Businesses, churches and schools with a lot of land could see a big jump in how much they have to pay for Greenwood’s stormwater utility.
The rate isn’t going up, but a $100 a month cap could be going away.
Owners of large businesses and other big properties that had been paying $100 a month for stormwater services could have to pay as much as $2,500 a month next year, depending on the size of their parking lots and roofs, utility director Lissa Rullman said.
The Greenwood City Council is considering lifting the cap on stormwater bills so that everyone pays a fair and appropriate amount for how much rainwater actually flows off their property, council president Bruce Armstrong said. Much more water runs off a large warehouse or shopping center than flows off a home, so those businesses pay more than homeowners for stormwater service.
Here’s a look at what you pay for Greenwood stormwater service and what you’d pay if the Greenwood City Council approves a proposal:
$5 rate for homeowners
$100 monthly cap for businesses, schools, churches and other large properties
Under new proposal
$5 rate for homeowners
$1,250 to $2,500 monthly rate is what some businesses and other large property owners will owe after the caps are lifted, but the amount will vary depending on the size of buildings and parking lots. Greenwood also will offer credits to such property owners that would cut their bills.
$31,000 annual amount that Greenwood schools will have to pay, but the city is looking at credits for educational programs about stormwater that could reduce the bill
Who approves it
The city stormwater board approved the new rate proposal. The Greenwood city council still must approve the proposal.
Homeowners will continue to owe $5 a month, under a new rate proposal the stormwater board approved. The council still must approve the proposal.
Rates will be much higher for larger properties such as the 230-acre Greenwood Municipal Airport. Airport manager Ralph Hill for instance said the airport would have to pay an estimated $1,400 a month in stormwater fees.
Stormwater bills would increase for the big warehouses and factories in the Precedent South Business Center east of Interstate 65.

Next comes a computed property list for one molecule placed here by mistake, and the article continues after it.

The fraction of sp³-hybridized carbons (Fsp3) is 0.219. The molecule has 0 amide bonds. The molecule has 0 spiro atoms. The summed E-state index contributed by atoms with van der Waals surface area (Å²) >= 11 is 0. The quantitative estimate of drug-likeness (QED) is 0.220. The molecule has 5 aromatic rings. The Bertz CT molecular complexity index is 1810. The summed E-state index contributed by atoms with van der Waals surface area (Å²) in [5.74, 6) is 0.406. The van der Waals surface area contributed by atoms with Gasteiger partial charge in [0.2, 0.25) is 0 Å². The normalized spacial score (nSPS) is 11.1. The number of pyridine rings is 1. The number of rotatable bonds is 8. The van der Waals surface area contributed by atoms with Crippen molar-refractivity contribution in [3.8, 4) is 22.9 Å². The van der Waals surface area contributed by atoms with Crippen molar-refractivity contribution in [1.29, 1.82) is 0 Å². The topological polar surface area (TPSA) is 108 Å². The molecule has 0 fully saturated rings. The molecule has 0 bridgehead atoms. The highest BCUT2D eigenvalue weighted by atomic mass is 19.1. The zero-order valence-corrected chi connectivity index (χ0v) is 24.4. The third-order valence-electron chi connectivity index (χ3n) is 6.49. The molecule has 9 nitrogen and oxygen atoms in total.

Larry Siegler is chief operating officer of The Peterson Co., which originally developed the business park. He said he’s been getting calls from the businesses in Precedent South about the higher bills.
“They’re not happy,” he said. “It just adds another cost of doing business.”
Some of the companies, which are mostly headquartered out of state, received notices from the city that their bill could be going up and wanted to know whether there would be any relief, Siegler said.
The Peterson Company owns a warehouse and vacant land in the park. They haven’t yet gotten notice on how much they and the business park tenants will have to pay next year, Siegler said.
“It depends on how the leases are set up, but some of the bills will pass through,” he said. “The landlords will have to eat all the costs in other cases.”
The Greenwood Park Mall also will have to pay higher stormwater fees for the rainwater that runs off its parking lot.
“Clearly any additional taxes and/or fees will have a negative impact on the tenants as they generally assume those added costs,” Simon Properties spokesman Les Morris said.
After the higher fees kick in, Tilson HR owner Brent Tilson expects to pay hundreds of dollars more a month for stormwater bills on his eastside office building. He said that the cost of doing business would go up, but that the stormwater utility was needed to take care of drainage needs in the community.
Tilson served on a community group that gave feedback to the city’s stormwater board and said he learned that Greenwood needed better drainage.
“We do need this,” he said. “And they came to what seems to be an equitable methodology with the rates.”